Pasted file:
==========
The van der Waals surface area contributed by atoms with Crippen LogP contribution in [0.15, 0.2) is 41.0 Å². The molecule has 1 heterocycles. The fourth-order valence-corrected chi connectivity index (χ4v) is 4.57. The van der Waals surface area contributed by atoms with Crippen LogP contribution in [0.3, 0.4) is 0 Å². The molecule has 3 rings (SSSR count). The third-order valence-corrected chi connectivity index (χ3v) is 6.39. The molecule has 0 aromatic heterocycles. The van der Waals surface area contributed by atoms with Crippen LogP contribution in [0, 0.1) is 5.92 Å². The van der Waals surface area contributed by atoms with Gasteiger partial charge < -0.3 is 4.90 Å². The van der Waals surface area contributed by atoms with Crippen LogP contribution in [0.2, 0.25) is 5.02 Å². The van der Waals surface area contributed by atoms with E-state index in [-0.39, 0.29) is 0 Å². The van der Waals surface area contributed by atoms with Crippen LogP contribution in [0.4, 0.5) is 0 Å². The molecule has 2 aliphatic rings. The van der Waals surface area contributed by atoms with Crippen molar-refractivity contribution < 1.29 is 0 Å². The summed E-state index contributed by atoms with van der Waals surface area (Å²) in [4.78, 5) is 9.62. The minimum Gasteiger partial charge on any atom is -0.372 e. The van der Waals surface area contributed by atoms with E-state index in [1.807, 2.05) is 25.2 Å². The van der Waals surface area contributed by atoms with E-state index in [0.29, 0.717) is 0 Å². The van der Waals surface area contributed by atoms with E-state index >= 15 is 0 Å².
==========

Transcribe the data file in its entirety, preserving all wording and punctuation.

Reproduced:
The van der Waals surface area contributed by atoms with Crippen LogP contribution in [0.15, 0.2) is 41.0 Å². The molecule has 1 heterocycles. The fourth-order valence-corrected chi connectivity index (χ4v) is 4.57. The van der Waals surface area contributed by atoms with Crippen LogP contribution in [0.3, 0.4) is 0 Å². The molecule has 3 rings (SSSR count). The third-order valence-corrected chi connectivity index (χ3v) is 6.39. The molecule has 0 aromatic heterocycles. The van der Waals surface area contributed by atoms with Crippen LogP contribution in [0, 0.1) is 5.92 Å². The van der Waals surface area contributed by atoms with Gasteiger partial charge < -0.3 is 4.90 Å². The van der Waals surface area contributed by atoms with Crippen LogP contribution in [0.2, 0.25) is 5.02 Å². The van der Waals surface area contributed by atoms with E-state index in [-0.39, 0.29) is 0 Å². The van der Waals surface area contributed by atoms with Crippen LogP contribution in [0.4, 0.5) is 0 Å². The molecule has 2 aliphatic rings. The van der Waals surface area contributed by atoms with Crippen molar-refractivity contribution < 1.29 is 0 Å². The summed E-state index contributed by atoms with van der Waals surface area (Å²) in [4.78, 5) is 9.62. The minimum Gasteiger partial charge on any atom is -0.372 e. The van der Waals surface area contributed by atoms with E-state index in [1.807, 2.05) is 25.2 Å². The van der Waals surface area contributed by atoms with E-state index in [0.29, 0.717) is 0 Å². The van der Waals surface area contributed by atoms with E-state index >= 15 is 0 Å².